Astronomy buffs and others interested in pondering our place in the universe will get a special treat this week as five of our solar system’s planets align for earthly viewing in the night sky.
The planets — Mercury, Jupiter, Venus, Uranus and Mars — will be visible from most everywhere on Earth with a westerly view of the sky, experts said, depending on cloud cover and surrounding light pollution.
The best time to catch the show will be just after sunset Tuesday — about 7:11 p.m. in Los Angeles — and the window will be small: Mercury will drop below the horizon not long after.
“With this planetary alignment, you can draw a line in the sky and look toward where the sun sets and see a relatively faint thing that looks like a star, and that will be the planet Mercury,” said Mark Morris, a UCLA astronomy professor.
Morris said he’d especially be looking for Mercury, as it’s more rarely seen than other planets. He said those with a good set of binoculars should also check out Jupiter.
“With binoculars, you can see the moons of Jupiter — good binoculars,” he said. “It’s like a miniature solar system in the way they are arranged.”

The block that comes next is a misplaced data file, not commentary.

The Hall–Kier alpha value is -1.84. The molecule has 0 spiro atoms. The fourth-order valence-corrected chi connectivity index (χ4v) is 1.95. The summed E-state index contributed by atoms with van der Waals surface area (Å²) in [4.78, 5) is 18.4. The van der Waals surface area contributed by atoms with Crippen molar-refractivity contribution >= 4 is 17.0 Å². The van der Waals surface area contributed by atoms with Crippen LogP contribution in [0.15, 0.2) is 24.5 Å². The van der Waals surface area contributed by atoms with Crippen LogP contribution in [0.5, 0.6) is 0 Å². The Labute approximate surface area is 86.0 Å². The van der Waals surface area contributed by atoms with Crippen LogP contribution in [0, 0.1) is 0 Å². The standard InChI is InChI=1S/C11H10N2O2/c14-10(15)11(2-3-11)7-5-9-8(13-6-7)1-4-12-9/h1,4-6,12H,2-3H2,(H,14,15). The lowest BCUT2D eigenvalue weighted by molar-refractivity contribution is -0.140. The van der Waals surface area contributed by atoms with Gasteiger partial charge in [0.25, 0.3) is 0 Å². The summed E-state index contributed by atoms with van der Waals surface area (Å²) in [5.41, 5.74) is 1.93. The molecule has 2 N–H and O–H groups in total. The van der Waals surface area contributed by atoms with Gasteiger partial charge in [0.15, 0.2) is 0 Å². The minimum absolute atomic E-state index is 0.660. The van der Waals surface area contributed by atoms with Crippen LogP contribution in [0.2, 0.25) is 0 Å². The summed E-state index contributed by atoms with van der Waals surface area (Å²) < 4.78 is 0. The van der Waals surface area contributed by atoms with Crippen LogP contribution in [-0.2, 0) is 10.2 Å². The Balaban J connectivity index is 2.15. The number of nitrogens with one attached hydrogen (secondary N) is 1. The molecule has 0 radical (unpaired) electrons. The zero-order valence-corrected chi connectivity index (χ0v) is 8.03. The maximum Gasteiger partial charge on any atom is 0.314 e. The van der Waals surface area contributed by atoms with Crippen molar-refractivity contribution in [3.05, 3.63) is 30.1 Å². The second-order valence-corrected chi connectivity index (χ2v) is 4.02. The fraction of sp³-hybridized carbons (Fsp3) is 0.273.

Tuesday will be the best viewing, but it’s not only a one-night show, Morris said.
Such alignments occur when the planets in view are orbiting on the same side of the sun as Earth, from the perspective of Earth.
Morris said the planets would stretch between the horizon, where he’ll be looking for Mercury, up toward the moon, where Mars will be visible with a reddish glow. Jupiter and Venus will also be bright; Mercury and Uranus not so much.
Morris said such alignments happen from time to time but remain rare enough to be a “curiosity” for stargazers.
He also said those wary of extraterrestrial phenomenon having effects on Earth shouldn’t be concerned — such alignments don’t pull or push on our world in any way.
“People talk about planetary alignments as if something god-awful is going to happen to the Earth,” he said with a laugh. “There’s no extra force involved or anything like that. It has no physical effect.”
Source: LA Times